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Electric Vehicles

The Cybertruck Recall Is Different

Tesla has dealt with quality control issues before — but never with a robotaxi on the horizon.

The Tesla logo.
Heatmap Illustration/Getty Images

You have to give TikTok user el.chapito1985 credit for not panicking. In a video posted a few days ago, he explained how the cover on his Tesla Cybertruck accelerator pedal came loose and then wedged itself in just the right spot to leave the pedal stuck in floor-it position.

The poster said he managed to stop the truck by slamming the brake, which overrode the accelerator, and putting the vehicle in park. But his experience certainly explains Tesla’s newest predicament: It will recall all the Cybertrucks currently on the road to fix the sticky accelerator issue.

Today’s mess feels like it’s adding insult to self-injury for Tesla. The company seems to be adrift after spending so much energy on the roundly mocked Cybertruck and canceling its planned $25,000 electric vehicle; now, its long-standing problems with build quality are coming back to bite it in the bumper.

During Tesla’s rise to EV dominance, some of the loudest objectors to its cars have been reviewers (and then owners) griping about manufacturing defects. YouTube abounds with videos pointing out uneven panel gaps and thin paint jobs and decrying the use of cheap plastics in such an expensive vehicle.

The thing is, none of this prevented the company from becoming the world’s most valuable automaker. Tesla may have developed a reputation among automotive insiders for shoddy or rushed workmanship, but millions of people who wanted a Tesla bought one nonetheless.

Tesla is the most-recalled vehicle brand, according to Autoweek, but many of those issues could be solved via over-the-air software updates. For instance: Earlier this year, the automaker had to recall millions of cars because fonts on the braking system software were too small. It solved this with a software patch, so owners did not have to deal with the hassle of bringing in their car and driving a rental in the interim. Because of this dynamic, the company downplayed a lot of technical issues, suggesting it’s not really a “recall” if you can fix it with a little bit of code.

A stuck pedal is a different story. There are few things scarier to a driver than “sudden unintended acceleration,” the stoic name for that feeling when your car seems to have developed a death wish.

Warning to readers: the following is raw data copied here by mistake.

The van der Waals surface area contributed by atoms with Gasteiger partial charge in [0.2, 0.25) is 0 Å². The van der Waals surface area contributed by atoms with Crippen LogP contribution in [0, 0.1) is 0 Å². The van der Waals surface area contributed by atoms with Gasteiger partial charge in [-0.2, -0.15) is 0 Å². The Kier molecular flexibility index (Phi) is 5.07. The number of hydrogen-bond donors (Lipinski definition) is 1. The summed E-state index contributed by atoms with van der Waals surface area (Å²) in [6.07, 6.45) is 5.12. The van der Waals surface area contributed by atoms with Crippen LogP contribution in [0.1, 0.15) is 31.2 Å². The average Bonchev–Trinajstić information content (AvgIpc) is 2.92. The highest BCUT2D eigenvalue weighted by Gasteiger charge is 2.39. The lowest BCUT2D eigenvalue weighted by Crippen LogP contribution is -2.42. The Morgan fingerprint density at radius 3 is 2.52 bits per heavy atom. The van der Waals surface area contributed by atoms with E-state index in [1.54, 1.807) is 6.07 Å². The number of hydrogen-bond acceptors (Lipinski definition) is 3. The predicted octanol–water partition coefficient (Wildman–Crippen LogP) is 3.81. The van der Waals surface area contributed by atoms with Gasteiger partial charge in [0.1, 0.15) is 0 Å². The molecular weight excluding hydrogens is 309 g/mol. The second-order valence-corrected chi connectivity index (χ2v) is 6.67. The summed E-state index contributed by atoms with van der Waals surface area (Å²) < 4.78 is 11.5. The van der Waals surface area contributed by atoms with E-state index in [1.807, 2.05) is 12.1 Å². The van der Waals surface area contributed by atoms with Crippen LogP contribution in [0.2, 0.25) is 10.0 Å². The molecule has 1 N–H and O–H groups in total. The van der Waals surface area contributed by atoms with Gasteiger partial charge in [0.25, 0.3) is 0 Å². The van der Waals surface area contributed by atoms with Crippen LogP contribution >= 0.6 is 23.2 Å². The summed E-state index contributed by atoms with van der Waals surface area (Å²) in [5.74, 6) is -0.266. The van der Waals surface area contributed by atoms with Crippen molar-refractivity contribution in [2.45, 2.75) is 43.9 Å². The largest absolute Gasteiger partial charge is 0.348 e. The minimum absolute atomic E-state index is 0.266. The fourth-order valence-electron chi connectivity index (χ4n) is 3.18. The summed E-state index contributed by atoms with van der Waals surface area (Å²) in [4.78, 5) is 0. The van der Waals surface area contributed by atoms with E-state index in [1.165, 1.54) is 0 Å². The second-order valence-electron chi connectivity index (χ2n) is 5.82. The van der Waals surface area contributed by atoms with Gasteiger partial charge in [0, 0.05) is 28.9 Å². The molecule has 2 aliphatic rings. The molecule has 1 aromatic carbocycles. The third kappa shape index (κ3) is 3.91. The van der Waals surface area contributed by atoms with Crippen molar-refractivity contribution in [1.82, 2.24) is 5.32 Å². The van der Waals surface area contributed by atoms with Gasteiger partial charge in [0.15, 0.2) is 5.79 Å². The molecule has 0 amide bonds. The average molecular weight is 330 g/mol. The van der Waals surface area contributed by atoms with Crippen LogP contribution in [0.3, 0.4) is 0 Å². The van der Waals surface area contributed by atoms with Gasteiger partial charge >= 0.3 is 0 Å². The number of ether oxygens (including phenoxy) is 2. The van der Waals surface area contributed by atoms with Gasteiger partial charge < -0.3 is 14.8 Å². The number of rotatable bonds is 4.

If you’re old enough to remember the first decade of this century, you probably recall alarmed TV news segments about this problem in Toyota and Lexus vehicles, which killed a reported 89 people during from 2000 to 2010. The giant carmaker initially denied any manufacturing problem, attributing the issues instead to “pedal misapplication” — a polite euphemism for times when the driver hits the gas thinking it’s the brake. In the end, Toyota had to recall millions of cars when it determined that floor mats could have caused the pedal stuckness. That still didn’t cover all the stuck pedal issues, though, according to news reports, and the federal government ultimately issued more than a billion dollars in fines.

Tesla's problem with the Cybertruck pedal is nowhere near that scale, simply because, well, they’ve sold so few of them — just 3,878, according to the recall documentation. Tesla had already slowed the vehicle’s production, perhaps because it knew from early reports that this manufacturing problem was on the horizon, which gives the company a chance to correct things before the Cybertruck starts selling in bigger numbers (presuming it ever does).

Still, the news bodes ill for the future Elon Musk envisions for the company. Thousands of Tesla employees lost their jobs earlier this week, just as Musk appears to be going all-in on the “robotaxi” that would entirely drive itself.

It’s an appealing vision, sure. I would much rather put my feet up, read a book, play with my phone, do anything other than pilot a car through another frustrating, traffic-clogged trip down the highway. But turning over control to the robotaxi would mean trusting Tesla’s hardware and software not to fail mid-journey. A driver in the driver’s seat can do what el.chapito1985 did: slam on the brakes if the accelerator pedal gets stuck and pray that frantic stomping stops the car. A robotaxi owner would be just a passenger, with little recourse if a part suddenly got stuck or the AI suddenly misunderstood its environment. The robotaxi won’t even have a steering wheel — or, at least, that’s the plan.

There may come a day when autonomous vehicles are safer than those piloted by distracted, tired, angry, or indifferent humans, and car accident deaths drop because we turned over the chore of daily transportation to the machines. But with every software bug that calls for an over-the-air fix, and every defect that requires a recall, Tesla gets further from the consumer confidence it would need for a robotaxi to steer the company back on track.

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Andrew Moseman profile image

Andrew Moseman

Andrew Moseman has covered science, technology, and transportation for publications such as The Atlantic, Inverse, Insider, Outside, and MIT Technology Review. He was previously digital director of Popular Mechanics and now serves as online communications editor at Caltech. He is based in Los Angeles.

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